A sign you’re growing in grace is committing fewer homicides in your heart of slow drivers.

A sign you’re growing in grace is praying for our government rather than simply being cynical about our government.

A sign you are growing in grace is that you are more disgusted with your critical spirit than offended by others’ sins.

>Jonah and Jesus

>Here’s some great stuff from Tim Keller’s new book:

We have a resource that can enable us to stay calm inside no matter how the storms rage outside.
Here’s a clue: Mark has deliberately laid out this account using language that is parallel, almost identical, to the language of the famous Old Testament account of Jonah.

Both Jesus and Jonah were in a boat, and both boats were overtaken by a storm—the descriptions of the storm are almost identical.

Both Jesus and Jonah were asleep.
In both stories the sailors woke up the sleeper and said, “We’re going to die.”
And in both cases there was a miraculous divine intervention and the sea was calmed.
Further, in both stories the sailors then become even more terrified than they were before the storm was calmed.

Two almost identical stories—with just one difference.
In the midst of the storm, Jonah said to the sailors, in effect: “There’s only only thing to do. If I perish, you survive. If I die, you will live” (Jonah 1:12). And they threw him into the sea.
Which doesn’t happen in Mark’s story.
Or does it?
I think Mark is showing that the stories aren’t actually different when you stand back a bit and look at it with the rest of the story of Jesus in view.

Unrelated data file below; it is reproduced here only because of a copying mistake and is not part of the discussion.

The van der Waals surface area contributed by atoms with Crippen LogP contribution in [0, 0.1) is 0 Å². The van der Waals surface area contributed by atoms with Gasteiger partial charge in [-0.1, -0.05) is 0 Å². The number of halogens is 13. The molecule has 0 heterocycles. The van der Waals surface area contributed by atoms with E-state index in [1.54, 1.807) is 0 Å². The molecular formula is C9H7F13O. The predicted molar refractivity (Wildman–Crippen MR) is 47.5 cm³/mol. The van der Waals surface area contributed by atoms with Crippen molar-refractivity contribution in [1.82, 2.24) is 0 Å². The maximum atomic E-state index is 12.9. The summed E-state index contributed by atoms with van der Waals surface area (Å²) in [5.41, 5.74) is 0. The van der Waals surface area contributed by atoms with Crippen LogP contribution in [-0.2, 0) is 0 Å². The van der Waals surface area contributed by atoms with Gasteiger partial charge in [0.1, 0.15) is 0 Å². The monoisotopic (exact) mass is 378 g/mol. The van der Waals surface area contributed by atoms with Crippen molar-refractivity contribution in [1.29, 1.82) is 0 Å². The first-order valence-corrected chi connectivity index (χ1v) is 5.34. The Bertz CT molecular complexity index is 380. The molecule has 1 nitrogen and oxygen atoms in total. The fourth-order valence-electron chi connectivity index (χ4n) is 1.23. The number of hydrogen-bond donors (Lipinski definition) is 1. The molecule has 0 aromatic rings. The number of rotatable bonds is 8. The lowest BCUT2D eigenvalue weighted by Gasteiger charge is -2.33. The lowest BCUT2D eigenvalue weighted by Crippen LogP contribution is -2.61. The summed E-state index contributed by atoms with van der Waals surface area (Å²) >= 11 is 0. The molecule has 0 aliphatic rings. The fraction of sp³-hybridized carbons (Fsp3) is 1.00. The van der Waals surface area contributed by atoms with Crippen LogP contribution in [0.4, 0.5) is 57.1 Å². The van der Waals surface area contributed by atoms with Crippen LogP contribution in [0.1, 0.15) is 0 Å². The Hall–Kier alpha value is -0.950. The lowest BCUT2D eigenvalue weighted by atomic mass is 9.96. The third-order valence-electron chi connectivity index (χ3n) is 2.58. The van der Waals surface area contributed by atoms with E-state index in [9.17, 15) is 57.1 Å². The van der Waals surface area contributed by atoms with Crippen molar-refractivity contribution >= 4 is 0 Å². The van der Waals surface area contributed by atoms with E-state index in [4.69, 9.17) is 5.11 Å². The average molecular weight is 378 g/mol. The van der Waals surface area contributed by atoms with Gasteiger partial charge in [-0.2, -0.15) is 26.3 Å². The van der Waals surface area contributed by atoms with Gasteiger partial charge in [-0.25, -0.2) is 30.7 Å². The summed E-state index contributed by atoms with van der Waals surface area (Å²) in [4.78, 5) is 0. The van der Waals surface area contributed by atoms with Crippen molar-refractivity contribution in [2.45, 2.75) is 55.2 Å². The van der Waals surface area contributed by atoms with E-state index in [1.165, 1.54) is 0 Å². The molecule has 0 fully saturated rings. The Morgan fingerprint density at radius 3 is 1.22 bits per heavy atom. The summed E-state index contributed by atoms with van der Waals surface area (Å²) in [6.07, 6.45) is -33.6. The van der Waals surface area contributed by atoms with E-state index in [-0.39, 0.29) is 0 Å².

In Matthew’s Gospel, Jesus says, “One greater than Jonah is here,” and he’s referring to himself: I’m the true Jonah. He meant this:

Someday I’m going to calm all storms, still all waves.
I’m going to destroy destruction, break brokenness, kill death.

How can he do that?
He can only do it because when he was on the cross he was thrown—willingly, like Jonah—into the ultimate storm, under the ultimate waves, the waves of sin and death.
Jesus was thrown into the only storm that can actually sink us—the storm of eternal justice, of what we owe for our wrongdoing. That storm wasn’t calmed—not until it swept him away.
If the sight of Jesus bowing his head into that ultimate storm is burned into the core of your being, you will never say, “God, don’t you care?”
And if you know that he did not abandon you in that ultimate storm, what make you think he would abandon you in much smaller storms you’re experiencing right now?
And, someday, of course, he will return and still all storms for eternity.
If you let that penetrate to the very center of your being, you will know he loves you. You will know he cares. And then you will have the power to handle anything in life with poise:

When through the deep waters I call you to go,
The rivers of woe shall not overflow;